Scientific Name: Gavialis gangeticus
Gharials are found in Himalayan-fed river systems: Indus, Ganges, Brahmaputra rivers, to the coast of Burma, Northern and eastern India, Nepal, Bangladesh and Pakistan. The Gharia is uniformly dark olive-gray with a pale yellow belly. Gharials have an extremely elongated snout. The teeth are needle-like and the eyes green frosted with back. A large male can reach 23 feet in length, and a female 15 feet.
- The well-developed, laterally flattened tail and webbed rear feet provide tremendous maneuverability in deepwater habitat.
- The Gharial is also known as the fish-eating crocodile.
- Kingdom: Animalia
- Phylum: Chordata
- Class: Reptilia
- Order: Crocodilia
The Gharial, Gavialis gangeticus is uniformly dark olive-gray with a pale yellow belly. Juveniles have dark spots and cross bands against a light background. Gharials have an extremely elongated snout. The teeth are needle-like and the eyes green frosted with back. A large male can reach 23 feet in length, and a female 15 feet.
Gharials, being the most aquatic of all crocodilians, are awkward out of water mainly due to their short stumpy legs.
The adult male develops a pot-like structure on the end of the snout, giving the gharial its name (from “ghara” — Hindi for earthen pot). This nose knob is used to produce a bussing noise that repels rival males and serves as an audible warning system.
Gharials are found in Himalayan-fed river systems: Indus, Ganges, Brahmaputra rivers, to the coast of Burma, Northern and eastern India, Nepal, Bangladesh and Pakistan.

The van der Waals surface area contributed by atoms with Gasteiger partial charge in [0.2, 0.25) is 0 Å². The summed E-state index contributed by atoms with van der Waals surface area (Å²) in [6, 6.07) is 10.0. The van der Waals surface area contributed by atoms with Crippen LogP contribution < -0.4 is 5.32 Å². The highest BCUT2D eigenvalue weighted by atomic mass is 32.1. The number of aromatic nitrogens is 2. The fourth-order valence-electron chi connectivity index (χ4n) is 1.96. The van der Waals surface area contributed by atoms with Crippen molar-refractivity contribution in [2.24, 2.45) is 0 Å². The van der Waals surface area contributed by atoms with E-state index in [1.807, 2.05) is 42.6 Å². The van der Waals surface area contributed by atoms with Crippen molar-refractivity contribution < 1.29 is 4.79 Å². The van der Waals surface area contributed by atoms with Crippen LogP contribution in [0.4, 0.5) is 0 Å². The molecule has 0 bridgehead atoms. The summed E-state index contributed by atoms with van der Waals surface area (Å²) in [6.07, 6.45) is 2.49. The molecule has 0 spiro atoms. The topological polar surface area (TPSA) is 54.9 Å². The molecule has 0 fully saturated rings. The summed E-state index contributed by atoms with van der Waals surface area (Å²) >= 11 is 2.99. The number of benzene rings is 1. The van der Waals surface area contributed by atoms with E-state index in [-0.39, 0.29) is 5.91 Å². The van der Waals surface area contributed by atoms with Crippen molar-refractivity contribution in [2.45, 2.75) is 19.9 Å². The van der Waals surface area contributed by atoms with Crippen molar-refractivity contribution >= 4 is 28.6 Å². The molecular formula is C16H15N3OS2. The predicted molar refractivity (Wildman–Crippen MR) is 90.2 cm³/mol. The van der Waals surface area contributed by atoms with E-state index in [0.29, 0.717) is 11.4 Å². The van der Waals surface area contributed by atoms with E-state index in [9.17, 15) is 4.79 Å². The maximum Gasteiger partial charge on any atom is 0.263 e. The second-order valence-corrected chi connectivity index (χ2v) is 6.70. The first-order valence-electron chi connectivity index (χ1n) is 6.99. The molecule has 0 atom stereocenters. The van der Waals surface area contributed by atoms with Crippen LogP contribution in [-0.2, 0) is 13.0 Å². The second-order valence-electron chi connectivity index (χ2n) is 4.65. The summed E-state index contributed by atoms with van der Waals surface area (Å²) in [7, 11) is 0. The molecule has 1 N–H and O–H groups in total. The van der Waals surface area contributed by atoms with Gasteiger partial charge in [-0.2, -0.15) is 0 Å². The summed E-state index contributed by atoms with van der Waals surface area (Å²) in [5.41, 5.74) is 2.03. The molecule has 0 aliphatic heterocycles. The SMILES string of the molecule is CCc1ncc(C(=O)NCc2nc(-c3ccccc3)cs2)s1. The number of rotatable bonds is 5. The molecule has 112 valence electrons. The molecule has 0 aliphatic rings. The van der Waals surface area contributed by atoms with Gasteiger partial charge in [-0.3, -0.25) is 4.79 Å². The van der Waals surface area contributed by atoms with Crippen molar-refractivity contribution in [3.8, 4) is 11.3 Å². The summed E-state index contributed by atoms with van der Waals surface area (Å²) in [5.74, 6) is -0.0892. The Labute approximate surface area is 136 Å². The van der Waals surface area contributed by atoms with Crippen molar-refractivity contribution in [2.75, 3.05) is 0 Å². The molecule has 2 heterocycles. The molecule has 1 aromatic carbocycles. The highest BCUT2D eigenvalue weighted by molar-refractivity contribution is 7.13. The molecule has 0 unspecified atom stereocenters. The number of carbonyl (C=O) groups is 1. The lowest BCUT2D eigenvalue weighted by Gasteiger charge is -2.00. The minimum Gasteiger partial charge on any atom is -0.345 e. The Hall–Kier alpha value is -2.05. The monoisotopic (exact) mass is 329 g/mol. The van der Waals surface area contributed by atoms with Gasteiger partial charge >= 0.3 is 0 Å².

They favor deep, fast-flowing rivers with relatively clear water, high banks, deep pools, and sandbanks for basking and nesting. They rarely venture more than a few feet away from the water.
Gharials are mainly fish eater, although they also take shrimps, crabs, frogs, snakes, birds and small mammals. The flattened snout is very efficient when sweeping and snapping sideways in the water at prey such as fish.
Gharials live in harems of 4 to 6 females to one male. Males become sexually mature at 10 years, females at 11. Mating usually takes place in November or December.
In March, the female builds several nests, flask-shaped holes, on sandbanks above the flood level. In April, the female lays 15 to 60 eggs in the nests and covers them with soil. Eggs are about 3 1/2 inches long, with hard, calcified shells. The female stays close to the nests, driving away predators. Incubation is 60 to 80 days.
In July, the hatchlings poke a hole in the eggshell with their snouts. The female excavates the nest at hatching time and may carry hatchlings to water in her gular pouch. Hatchlings are 16 inches long.
Gharials have been pushed to the brink of extinction. In 1974, the government of India and the United nations Food and Agriculture Organization conducted a survey of its population in India. It was estimated that no more than 50 to 60 surviving adults.
Although the gharial is still listed as endangered, effective conservation measures have now made the gharial’s future more promising. Massive sanctuaries have been created and active management involves the collection of eggs for hatchery incubation.